Have you ever spent a sleepless night worrying about a certain assignment or task? Try some mindfulness exercises. A study led by Way K. W. Lau recruited 364 healthy participants and found that awareness and acceptance are valuable mindfulness mechanisms for improving sleep quality as they help reduce psychological distress⁶.
Practicing meditation or keeping a personal diary are valuable methods to channel awareness and acceptance, and they will help you mitigate your psychological distress resulting in better sleep quality.
We all know that physical activity is beneficial to our bodies in so many ways, but not many people know what type of activity can help us fight insomnia. In order to answer this question, Feifei Wang and Szilvia Boros conducted a systematic review by searching a number of academic papers published from January 2010 and June 2018². Their study found that moderate physical activity is more effective than vigorous activity for improving sleep quality.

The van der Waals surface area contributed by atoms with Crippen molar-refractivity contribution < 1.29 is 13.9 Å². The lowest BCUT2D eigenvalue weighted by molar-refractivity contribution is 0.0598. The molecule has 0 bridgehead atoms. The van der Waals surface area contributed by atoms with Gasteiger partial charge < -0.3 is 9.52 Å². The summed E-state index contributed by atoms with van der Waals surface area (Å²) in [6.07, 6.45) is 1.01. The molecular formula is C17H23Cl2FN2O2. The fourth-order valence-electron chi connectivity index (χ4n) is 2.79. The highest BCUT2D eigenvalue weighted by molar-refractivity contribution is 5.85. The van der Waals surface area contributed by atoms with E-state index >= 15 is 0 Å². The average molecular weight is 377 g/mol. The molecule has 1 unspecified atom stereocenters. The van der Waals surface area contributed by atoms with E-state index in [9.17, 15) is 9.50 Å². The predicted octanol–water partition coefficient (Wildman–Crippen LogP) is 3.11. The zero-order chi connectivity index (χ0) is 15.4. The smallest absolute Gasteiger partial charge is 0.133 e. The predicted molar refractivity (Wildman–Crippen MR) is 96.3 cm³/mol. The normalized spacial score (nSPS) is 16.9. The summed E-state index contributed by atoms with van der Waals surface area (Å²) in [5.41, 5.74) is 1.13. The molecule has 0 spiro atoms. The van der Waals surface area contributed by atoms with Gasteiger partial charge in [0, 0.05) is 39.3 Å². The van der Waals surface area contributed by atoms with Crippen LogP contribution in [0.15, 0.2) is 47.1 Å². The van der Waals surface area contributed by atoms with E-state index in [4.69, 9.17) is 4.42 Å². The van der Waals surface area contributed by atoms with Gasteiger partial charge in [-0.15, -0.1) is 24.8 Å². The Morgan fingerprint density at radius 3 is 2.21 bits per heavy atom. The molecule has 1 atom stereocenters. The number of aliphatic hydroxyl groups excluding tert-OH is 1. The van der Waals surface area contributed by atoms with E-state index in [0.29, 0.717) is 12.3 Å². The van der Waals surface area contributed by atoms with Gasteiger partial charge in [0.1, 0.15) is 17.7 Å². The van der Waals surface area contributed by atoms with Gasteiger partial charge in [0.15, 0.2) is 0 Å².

If you’re struggling to fall asleep, try to implement some moderate exercise in your routine such as 30 minutes of aerobics. A brisk walk or a bike commute could have the same effect.
Note: If you continue to have trouble sleeping, do speak to your GP who may be able to unlock the issues causing the insomnia.
Here comes the Science…
1. Cohen, Sheldon, et al. “Sleep habits and susceptibility to the common cold.” Archives of internal medicine 169.1 (2009): 62-67.
2. Wang, Feifei, and Szilvia Boros. “The effect of physical activity on sleep quality: a systematic review.” European Journal of Physiotherapy 23.1 (2021): 11-18.
3. He, Jing-wen, et al. “Effect of restricting bedtime mobile phone use on sleep, arousal, mood, and working memory: a randomized pilot trial.” PloS one 15.2 (2020): e0228756.
4. Liu, Yu, et al. “The effectiveness of diaphragmatic breathing relaxation training for improving sleep quality among nursing staff during the COVID-19 outbreak: a before and after study.” Sleep medicine 78 (2021): 8-14.
5. Godos, Justyna, et al. “Adherence to the mediterranean diet is associated with better sleep quality in Italian adults.” Nutrients 11.5 (2019): 976.
6. Lau, Way KW, et al. “Potential mechanisms of mindfulness in improving sleep and distress.” Mindfulness 9.2 (2018): 547-555.